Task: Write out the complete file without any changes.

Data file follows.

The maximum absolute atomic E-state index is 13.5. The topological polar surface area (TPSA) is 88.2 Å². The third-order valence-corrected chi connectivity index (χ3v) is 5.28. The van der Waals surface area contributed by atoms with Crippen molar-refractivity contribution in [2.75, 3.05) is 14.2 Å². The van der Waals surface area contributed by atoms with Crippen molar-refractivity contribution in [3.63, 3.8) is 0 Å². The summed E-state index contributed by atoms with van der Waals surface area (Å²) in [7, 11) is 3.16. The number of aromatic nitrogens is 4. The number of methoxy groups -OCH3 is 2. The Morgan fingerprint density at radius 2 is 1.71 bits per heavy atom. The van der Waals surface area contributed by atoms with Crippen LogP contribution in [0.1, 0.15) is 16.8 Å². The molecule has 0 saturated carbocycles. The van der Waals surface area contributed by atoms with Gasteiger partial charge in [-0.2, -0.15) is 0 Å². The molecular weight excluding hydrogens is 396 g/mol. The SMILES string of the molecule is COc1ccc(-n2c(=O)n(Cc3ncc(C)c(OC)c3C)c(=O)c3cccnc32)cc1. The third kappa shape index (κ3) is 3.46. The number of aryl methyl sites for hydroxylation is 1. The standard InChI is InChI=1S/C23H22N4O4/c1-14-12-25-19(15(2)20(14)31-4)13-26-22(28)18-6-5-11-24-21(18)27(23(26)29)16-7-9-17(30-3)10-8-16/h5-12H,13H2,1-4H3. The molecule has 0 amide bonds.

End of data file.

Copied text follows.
The maximum absolute atomic E-state index is 13.5. The topological polar surface area (TPSA) is 88.2 Å². The third-order valence-corrected chi connectivity index (χ3v) is 5.28. The van der Waals surface area contributed by atoms with Crippen molar-refractivity contribution in [2.75, 3.05) is 14.2 Å². The van der Waals surface area contributed by atoms with Crippen molar-refractivity contribution in [3.63, 3.8) is 0 Å². The summed E-state index contributed by atoms with van der Waals surface area (Å²) in [7, 11) is 3.16. The number of aromatic nitrogens is 4. The number of methoxy groups -OCH3 is 2. The Morgan fingerprint density at radius 2 is 1.71 bits per heavy atom. The van der Waals surface area contributed by atoms with Crippen LogP contribution in [0.1, 0.15) is 16.8 Å². The molecule has 0 saturated carbocycles. The van der Waals surface area contributed by atoms with Gasteiger partial charge in [-0.2, -0.15) is 0 Å². The molecular weight excluding hydrogens is 396 g/mol. The SMILES string of the molecule is COc1ccc(-n2c(=O)n(Cc3ncc(C)c(OC)c3C)c(=O)c3cccnc32)cc1. The third kappa shape index (κ3) is 3.46. The number of aryl methyl sites for hydroxylation is 1. The standard InChI is InChI=1S/C23H22N4O4/c1-14-12-25-19(15(2)20(14)31-4)13-26-22(28)18-6-5-11-24-21(18)27(23(26)29)16-7-9-17(30-3)10-8-16/h5-12H,13H2,1-4H3. The molecule has 0 amide bonds.